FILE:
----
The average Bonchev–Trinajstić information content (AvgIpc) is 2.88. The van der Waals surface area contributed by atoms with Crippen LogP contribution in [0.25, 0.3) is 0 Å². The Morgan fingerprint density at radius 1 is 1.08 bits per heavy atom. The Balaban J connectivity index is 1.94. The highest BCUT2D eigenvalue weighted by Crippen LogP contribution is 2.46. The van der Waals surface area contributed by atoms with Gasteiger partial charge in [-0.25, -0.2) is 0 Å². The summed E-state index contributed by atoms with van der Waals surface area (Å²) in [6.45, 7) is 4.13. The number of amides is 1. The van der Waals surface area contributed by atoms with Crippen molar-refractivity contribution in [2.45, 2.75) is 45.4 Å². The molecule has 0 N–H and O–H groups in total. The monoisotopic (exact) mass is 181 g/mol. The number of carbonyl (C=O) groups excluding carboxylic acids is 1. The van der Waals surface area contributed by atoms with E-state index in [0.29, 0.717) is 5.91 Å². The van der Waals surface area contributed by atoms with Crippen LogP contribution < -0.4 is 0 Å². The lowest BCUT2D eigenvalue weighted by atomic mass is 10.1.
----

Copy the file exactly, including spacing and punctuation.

The average Bonchev–Trinajstić information content (AvgIpc) is 2.88. The van der Waals surface area contributed by atoms with Crippen LogP contribution in [0.25, 0.3) is 0 Å². The Morgan fingerprint density at radius 1 is 1.08 bits per heavy atom. The Balaban J connectivity index is 1.94. The highest BCUT2D eigenvalue weighted by Crippen LogP contribution is 2.46. The van der Waals surface area contributed by atoms with Gasteiger partial charge in [-0.25, -0.2) is 0 Å². The summed E-state index contributed by atoms with van der Waals surface area (Å²) in [6.45, 7) is 4.13. The number of amides is 1. The van der Waals surface area contributed by atoms with Crippen molar-refractivity contribution in [2.45, 2.75) is 45.4 Å². The molecule has 0 N–H and O–H groups in total. The monoisotopic (exact) mass is 181 g/mol. The number of carbonyl (C=O) groups excluding carboxylic acids is 1. The van der Waals surface area contributed by atoms with E-state index in [0.29, 0.717) is 5.91 Å². The van der Waals surface area contributed by atoms with Crippen LogP contribution < -0.4 is 0 Å². The lowest BCUT2D eigenvalue weighted by atomic mass is 10.1.